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No, the title of this letter is not clickbait, because I do want to reflect on community and orgasms.

I’ve experienced real, authentic community… the kind that is beautiful and unforgettable… the kind we want to experience all the time and enjoy consistently.

This kind of community has happened for me in my churches and on TLS.

I’ve been working hard at understanding community, researching it, experimenting with it, and facilitating it. I used to think that somehow, if we just apply the right principles, honored consistent values, and worked hard to facilitate authentic community, that we would enjoy it 24/7. In fact, this was one of our boasts in the last church I pastored, as well as, I confess, TLS. The implication was that if you joined us, you would experience amazingly consistent authentic community all the time… you would become a part of, and contribute to, rich, constant, and dependable community life. Guaranteed!

But then the worst happened. In my church, we went through a devastating church split. It was crushing. But we braved on to try to rebuild what we had. We nearly did, except every once in a while there would be a crisis and we’d have to start all over again. The same with TLS… we had an amazing sense of community, but then in 2014 we experienced a traumatic kind of split which spoiled the feeling of an authentic and safe community. We’ve been working hard to rebuild it. But again, every once in a while a crisis happens that sets us back and forces us to rebuild all over again.

What was wrong? This question has consumed my thoughts. I still believe in community. I still want to facilitate authentic community. But something was amiss in my thinking. There was something about authentic community that I was not understanding clearly.

One of the key moments in this realization was when I watched a CNN special on a cult, called “Holy Hell”, earlier this year. A member of the cult had been video documenting the cult leader, Michel, when finally he left the cult and turned the videos into a documentary. In this documentary he interviews others who had left the cult. Consistently, every member was in tears as they described the manipulation, control, and abuse, including sexual, that they experienced. But they also shed tears over the grief they were experiencing because of the traumatic loss of community. The community life they enjoyed was amazing and unforgettable. In spite of the incredible suffering and trauma they endured, they were incurably sad because they had known what they thought was authentic community and feared they would never experience that level of intimacy and safety again. It was like the family they never had, and now they feared they never would have again.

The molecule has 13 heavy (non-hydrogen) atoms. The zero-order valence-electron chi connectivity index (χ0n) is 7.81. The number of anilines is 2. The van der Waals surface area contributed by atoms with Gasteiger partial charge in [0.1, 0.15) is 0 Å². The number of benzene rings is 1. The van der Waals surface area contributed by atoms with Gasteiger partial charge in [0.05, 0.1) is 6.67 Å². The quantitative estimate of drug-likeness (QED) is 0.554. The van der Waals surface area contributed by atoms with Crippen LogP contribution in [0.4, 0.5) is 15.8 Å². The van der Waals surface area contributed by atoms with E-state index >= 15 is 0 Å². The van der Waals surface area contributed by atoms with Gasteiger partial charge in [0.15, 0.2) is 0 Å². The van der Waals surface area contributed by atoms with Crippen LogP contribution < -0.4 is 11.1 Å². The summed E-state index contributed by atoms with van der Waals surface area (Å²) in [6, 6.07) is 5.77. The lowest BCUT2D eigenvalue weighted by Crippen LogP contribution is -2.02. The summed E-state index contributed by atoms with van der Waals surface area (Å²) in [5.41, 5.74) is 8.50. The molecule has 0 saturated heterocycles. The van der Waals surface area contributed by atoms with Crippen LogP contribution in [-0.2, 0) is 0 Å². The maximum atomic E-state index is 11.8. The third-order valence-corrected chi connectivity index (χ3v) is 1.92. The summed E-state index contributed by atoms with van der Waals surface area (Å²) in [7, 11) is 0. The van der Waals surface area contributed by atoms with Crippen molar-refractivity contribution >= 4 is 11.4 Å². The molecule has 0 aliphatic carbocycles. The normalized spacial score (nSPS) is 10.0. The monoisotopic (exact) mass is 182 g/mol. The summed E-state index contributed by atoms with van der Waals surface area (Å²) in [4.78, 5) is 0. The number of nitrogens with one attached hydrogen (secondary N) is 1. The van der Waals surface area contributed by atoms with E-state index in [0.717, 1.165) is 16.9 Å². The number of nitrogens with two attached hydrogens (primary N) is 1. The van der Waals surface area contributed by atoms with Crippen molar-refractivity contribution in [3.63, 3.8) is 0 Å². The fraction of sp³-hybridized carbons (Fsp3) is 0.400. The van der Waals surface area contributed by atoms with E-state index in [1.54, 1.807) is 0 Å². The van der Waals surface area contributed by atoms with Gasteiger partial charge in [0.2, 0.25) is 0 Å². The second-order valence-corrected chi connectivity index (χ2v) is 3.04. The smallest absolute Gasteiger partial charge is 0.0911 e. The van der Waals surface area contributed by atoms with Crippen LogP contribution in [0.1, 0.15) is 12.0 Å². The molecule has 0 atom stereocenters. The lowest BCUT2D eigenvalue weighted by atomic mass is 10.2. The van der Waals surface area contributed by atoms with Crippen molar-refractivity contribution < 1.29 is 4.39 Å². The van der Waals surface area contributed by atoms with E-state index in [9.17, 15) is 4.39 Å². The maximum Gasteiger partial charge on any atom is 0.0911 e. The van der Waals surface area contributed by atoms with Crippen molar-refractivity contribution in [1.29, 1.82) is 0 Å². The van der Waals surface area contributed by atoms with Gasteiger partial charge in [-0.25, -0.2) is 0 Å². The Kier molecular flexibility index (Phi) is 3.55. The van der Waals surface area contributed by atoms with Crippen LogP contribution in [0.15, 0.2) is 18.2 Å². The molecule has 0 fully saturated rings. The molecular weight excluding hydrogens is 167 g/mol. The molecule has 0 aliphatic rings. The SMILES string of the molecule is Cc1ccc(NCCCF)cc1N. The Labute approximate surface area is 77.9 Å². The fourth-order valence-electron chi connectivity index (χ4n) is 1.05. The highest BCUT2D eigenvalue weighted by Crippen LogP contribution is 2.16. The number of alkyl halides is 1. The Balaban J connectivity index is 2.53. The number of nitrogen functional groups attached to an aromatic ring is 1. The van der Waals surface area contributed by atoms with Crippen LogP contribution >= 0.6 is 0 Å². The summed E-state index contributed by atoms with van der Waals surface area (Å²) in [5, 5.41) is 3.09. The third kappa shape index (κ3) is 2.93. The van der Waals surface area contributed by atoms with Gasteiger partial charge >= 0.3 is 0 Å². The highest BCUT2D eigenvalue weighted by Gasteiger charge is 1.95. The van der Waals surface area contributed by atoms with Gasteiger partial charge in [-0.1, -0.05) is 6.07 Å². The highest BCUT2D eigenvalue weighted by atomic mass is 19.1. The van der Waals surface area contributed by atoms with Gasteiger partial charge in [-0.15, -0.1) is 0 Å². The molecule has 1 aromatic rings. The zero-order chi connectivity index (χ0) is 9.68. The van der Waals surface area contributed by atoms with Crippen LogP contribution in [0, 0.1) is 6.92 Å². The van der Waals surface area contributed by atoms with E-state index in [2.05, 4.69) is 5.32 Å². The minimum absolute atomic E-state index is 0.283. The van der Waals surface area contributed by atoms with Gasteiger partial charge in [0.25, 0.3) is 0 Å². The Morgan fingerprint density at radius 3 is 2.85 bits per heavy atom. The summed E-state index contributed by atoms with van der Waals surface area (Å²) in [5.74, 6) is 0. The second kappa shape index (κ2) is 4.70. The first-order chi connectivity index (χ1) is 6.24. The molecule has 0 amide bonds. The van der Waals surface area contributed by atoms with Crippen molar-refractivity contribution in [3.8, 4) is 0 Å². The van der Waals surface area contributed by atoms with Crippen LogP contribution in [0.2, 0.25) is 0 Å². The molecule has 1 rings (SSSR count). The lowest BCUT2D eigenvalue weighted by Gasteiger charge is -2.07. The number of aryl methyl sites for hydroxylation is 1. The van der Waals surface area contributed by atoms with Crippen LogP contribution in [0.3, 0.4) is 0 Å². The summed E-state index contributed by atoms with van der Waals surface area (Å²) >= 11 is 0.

I watched with a kindred dismay, because this was exactly how I felt! In the churches I worked in led by charismatic men, traveling in circles with these powerful magnetic leaders, I experienced such a deep level of intimacy, safety, and love. But this was also where I experienced a deep level of manipulation, control, and abuse. Was it possible to have one without the other?

The same thing in TLS! Before the blowup in 2014, TLS was this kind of unbelievable community. But there was at the same time subtle powers at work that finally culminated in equally unbelievable kinds of abuse. Kind, innocent, and vulnerable people were bullied and victimized, and when they were defended, the bullies escalated their attack until eventually some had to be removed and their supporters left with them.

It was one of the ugliest things I’ve ever experienced. The repercussions are still felt to this day.

If that cult documenter were to interview me and many other TLSers, I’m sure he would find similar notions at work… that something beautiful was created, in spite of the abuses, and that if we could just extract the abusers and their abuses, this pristine community could be experienced once again… with guarantees.

I’ve come to this conclusion: No! This kind of unbelievable community is not possible. Plus, it is neither natural or healthy.